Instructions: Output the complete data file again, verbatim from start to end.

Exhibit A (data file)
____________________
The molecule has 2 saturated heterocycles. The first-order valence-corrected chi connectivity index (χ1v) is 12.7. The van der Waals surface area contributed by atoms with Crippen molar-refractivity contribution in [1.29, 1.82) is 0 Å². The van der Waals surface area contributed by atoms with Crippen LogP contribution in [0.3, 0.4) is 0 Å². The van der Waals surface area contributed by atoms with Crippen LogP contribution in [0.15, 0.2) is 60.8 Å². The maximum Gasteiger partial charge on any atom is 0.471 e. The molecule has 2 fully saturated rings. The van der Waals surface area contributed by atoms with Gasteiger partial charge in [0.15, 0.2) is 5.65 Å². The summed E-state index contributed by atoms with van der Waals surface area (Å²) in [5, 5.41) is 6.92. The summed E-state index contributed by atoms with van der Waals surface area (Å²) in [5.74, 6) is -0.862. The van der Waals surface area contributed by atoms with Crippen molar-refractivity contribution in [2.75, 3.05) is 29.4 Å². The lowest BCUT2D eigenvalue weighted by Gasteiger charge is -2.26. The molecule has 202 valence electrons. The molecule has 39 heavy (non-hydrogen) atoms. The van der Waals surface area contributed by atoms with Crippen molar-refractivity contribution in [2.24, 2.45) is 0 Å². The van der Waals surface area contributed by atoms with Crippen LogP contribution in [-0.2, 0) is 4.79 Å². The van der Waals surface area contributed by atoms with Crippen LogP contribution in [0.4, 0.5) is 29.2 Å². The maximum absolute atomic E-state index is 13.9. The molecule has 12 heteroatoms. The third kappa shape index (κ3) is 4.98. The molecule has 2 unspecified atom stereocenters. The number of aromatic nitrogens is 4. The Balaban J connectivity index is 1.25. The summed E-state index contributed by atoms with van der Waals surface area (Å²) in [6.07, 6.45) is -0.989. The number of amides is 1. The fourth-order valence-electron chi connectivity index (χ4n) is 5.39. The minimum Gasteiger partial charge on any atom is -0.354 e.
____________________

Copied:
The molecule has 2 saturated heterocycles. The first-order valence-corrected chi connectivity index (χ1v) is 12.7. The van der Waals surface area contributed by atoms with Crippen molar-refractivity contribution in [1.29, 1.82) is 0 Å². The van der Waals surface area contributed by atoms with Crippen LogP contribution in [0.3, 0.4) is 0 Å². The van der Waals surface area contributed by atoms with Crippen LogP contribution in [0.15, 0.2) is 60.8 Å². The maximum Gasteiger partial charge on any atom is 0.471 e. The molecule has 2 fully saturated rings. The van der Waals surface area contributed by atoms with Gasteiger partial charge in [0.15, 0.2) is 5.65 Å². The summed E-state index contributed by atoms with van der Waals surface area (Å²) in [5, 5.41) is 6.92. The summed E-state index contributed by atoms with van der Waals surface area (Å²) in [5.74, 6) is -0.862. The van der Waals surface area contributed by atoms with Crippen molar-refractivity contribution in [2.75, 3.05) is 29.4 Å². The lowest BCUT2D eigenvalue weighted by Gasteiger charge is -2.26. The molecule has 202 valence electrons. The molecule has 39 heavy (non-hydrogen) atoms. The van der Waals surface area contributed by atoms with Crippen molar-refractivity contribution in [2.24, 2.45) is 0 Å². The van der Waals surface area contributed by atoms with Crippen LogP contribution in [-0.2, 0) is 4.79 Å². The van der Waals surface area contributed by atoms with Crippen LogP contribution in [0.4, 0.5) is 29.2 Å². The maximum absolute atomic E-state index is 13.9. The molecule has 12 heteroatoms. The third kappa shape index (κ3) is 4.98. The molecule has 2 unspecified atom stereocenters. The number of aromatic nitrogens is 4. The Balaban J connectivity index is 1.25. The summed E-state index contributed by atoms with van der Waals surface area (Å²) in [6.07, 6.45) is -0.989. The number of amides is 1. The fourth-order valence-electron chi connectivity index (χ4n) is 5.39. The minimum Gasteiger partial charge on any atom is -0.354 e.